The Tax Bill: Bad Policy, But Good Politics?

Good policy and good politics don’t coincide neatly; legislators sell their preferred policy measures with a rosy narrative. But the disjuncture between good policy and good politics has grown dangerously large in the contemporary U.S. The result is a virtual absence of real policy debate about the most serious challenges confronting the country: health care, education, immigration, infrastructure.

The recent Republican tax bill seems to be a case of BOTH bad policy and bad politics.

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It is certainly the former. But is it also a case of bad politics? In fact, the tax bill may have the effect of reinforcing the divide between good policy and effective politics as the public becomes more accepting of a bill that initially faced steep opposition. Why is this so? The bill provides some short-term benefits to most taxpayers. While the bill front-loads the very modest gains that most will see, it defers the costs it imposes on ordinary taxpayers and on the nation. And voters are more likely to form perceptions in response to near-term gains than to make judgements based on long-term causal relationships.

With the first January paychecks arriving, workers are receiving slightly more take home pay. Republican politicians have orchestrated a campaign designed to broadcast the benefits of the tax bill to “ordinary” citizens. This campaign has included very public announcements of bonuses by huge corporations like Walmart and Bank of America. The bill’s proponents also will attribute any positive news about economic growth or job gains to the tax bill’s salutary effect; taxpayers likely will pay little attention to careful studies qualifying such claims, however analytically sound. While only a single piece of data, a January Marist poll in fact shows a significant upturn in public support for the bill in January.

The bonuses lauded by the legislation’s advocates reflect the ways the tax bill exacerbates rather than alleviating severe economic inequality. The New York Times reports that the tax bill will save Bank of America $2.7 billion this year; the bonuses distributed by B of A amount to $145 million – about 5% of their tax savings. Apple will save $40 billion, and is distributing bonuses amounting to $300 million, or less than 1% of their tax savings. Walmart has doled out $400 million in bonuses, and will allocate an additional $300 million to wage increases. But we need to put this in perspective by acknowledging that Walmart is spending six times as much – $4 trillion – buying back debt. The issue is not that the benefits to workers are unwelcome; the point is that it is misleading to refer to the tax bill as a working and middle class tax cut when 85% of the benefits accrue to corporations and their shareholders. Imagine a guest bringing a rich, expensive chocolate cake to a dinner party, offering the host a bite, and boxing up the cake to devour at home, while extoling his generosity for contributing such a delicious and expensive cake to the dinner. The guest would not be invited back.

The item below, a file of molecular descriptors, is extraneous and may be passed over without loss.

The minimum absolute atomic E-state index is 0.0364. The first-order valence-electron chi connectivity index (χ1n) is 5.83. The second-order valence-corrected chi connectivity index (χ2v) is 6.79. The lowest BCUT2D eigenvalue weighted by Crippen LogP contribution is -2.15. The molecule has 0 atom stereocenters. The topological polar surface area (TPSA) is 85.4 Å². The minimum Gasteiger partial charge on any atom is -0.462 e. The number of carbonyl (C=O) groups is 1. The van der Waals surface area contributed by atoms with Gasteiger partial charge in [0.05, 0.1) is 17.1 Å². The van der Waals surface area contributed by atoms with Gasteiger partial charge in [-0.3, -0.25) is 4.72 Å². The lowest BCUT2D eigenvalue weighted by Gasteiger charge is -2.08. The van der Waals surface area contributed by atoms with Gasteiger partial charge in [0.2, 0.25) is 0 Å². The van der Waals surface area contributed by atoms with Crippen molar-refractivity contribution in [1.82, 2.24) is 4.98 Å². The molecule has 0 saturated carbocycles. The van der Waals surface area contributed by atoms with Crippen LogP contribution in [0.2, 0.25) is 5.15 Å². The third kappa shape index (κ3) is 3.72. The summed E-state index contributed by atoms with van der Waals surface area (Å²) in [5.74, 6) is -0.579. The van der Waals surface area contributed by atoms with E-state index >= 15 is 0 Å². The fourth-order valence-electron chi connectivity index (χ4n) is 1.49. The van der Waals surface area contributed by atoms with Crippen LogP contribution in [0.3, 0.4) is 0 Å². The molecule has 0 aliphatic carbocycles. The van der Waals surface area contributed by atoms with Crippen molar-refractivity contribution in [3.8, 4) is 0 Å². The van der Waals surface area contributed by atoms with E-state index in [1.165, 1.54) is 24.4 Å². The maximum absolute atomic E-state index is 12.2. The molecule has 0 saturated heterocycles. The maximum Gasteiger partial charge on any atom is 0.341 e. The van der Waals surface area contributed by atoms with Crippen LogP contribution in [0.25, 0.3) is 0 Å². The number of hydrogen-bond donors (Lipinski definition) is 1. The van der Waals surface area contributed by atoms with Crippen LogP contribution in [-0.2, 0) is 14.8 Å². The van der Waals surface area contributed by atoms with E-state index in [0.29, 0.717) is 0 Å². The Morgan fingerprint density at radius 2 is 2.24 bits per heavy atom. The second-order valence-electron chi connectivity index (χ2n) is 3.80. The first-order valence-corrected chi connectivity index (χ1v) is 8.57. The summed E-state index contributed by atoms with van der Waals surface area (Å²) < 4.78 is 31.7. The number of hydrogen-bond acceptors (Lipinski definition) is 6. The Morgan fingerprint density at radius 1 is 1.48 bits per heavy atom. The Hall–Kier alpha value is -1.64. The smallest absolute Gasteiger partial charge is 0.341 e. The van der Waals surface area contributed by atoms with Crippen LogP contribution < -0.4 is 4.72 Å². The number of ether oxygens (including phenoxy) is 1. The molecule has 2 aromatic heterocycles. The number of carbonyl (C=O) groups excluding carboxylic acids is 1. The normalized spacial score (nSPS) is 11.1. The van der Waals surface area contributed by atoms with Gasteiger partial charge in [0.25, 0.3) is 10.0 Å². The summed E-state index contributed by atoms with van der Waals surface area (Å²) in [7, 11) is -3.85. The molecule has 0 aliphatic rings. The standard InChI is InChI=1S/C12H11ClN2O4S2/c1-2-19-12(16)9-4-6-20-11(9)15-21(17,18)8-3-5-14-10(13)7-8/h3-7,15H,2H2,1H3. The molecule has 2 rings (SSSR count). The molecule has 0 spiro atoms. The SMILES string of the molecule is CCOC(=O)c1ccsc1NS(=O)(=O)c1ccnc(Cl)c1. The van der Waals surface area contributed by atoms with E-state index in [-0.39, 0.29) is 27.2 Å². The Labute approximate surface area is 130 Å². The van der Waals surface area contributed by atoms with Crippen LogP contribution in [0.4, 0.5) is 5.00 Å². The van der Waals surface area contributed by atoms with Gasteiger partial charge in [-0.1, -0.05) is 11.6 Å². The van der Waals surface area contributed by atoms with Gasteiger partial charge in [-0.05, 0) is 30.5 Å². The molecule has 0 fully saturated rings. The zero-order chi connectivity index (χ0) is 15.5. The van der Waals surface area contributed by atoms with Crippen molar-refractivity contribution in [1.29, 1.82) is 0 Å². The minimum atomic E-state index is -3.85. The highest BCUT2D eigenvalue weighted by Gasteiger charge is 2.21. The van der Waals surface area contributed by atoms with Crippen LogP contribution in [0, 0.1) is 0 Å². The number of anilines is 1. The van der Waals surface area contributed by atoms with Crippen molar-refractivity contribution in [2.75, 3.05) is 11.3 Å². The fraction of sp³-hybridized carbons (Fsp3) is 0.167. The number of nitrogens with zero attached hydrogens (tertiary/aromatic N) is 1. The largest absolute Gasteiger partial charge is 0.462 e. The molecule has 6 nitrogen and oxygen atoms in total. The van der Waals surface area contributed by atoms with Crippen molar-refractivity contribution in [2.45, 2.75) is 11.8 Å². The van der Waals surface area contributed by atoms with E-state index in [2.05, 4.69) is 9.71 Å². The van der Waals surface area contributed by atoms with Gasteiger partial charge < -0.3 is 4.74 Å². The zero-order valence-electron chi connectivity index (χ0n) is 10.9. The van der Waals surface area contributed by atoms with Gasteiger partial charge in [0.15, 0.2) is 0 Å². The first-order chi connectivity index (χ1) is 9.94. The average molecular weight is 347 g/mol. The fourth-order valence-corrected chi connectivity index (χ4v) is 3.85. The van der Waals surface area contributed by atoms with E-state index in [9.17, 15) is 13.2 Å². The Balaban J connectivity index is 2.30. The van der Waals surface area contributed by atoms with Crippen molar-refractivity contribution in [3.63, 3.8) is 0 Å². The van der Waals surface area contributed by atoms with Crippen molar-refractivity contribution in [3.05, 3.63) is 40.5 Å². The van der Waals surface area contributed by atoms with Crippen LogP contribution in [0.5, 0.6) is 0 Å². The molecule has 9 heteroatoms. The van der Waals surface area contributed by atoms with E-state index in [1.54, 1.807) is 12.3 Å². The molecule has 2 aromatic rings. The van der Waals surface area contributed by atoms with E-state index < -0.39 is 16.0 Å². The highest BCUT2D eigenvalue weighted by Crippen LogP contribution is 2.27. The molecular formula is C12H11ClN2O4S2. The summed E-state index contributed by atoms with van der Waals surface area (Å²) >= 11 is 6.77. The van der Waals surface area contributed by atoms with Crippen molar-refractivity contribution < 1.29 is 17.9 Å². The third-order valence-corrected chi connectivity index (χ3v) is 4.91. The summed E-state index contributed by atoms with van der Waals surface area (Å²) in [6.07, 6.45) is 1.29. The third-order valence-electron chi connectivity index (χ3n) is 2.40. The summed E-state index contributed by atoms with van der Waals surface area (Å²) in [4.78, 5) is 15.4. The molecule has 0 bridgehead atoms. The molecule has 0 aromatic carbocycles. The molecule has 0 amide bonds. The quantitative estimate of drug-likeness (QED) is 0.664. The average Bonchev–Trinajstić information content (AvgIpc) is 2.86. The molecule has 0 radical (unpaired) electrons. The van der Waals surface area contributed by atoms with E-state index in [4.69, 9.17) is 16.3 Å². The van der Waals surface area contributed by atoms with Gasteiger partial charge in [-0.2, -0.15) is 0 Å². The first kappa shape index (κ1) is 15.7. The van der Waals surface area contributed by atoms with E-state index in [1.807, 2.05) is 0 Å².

As the Center on Budget and Policy Priorities shows, corporate profits as a share of the economy are at their highest level since the Great Depression, and employee compensation near its lowest. From a policy perspective, the economic problem we face is low wages, not poor corporate profits. Republicans tell a narrative that speaks to the former, while the policy itself nakedly caters to the later.

Furthermore, this account of the grossly uneven distribution of benefits does not consider the public investments and social welfare gains that could have been generated by this misallocated federal tax revenue.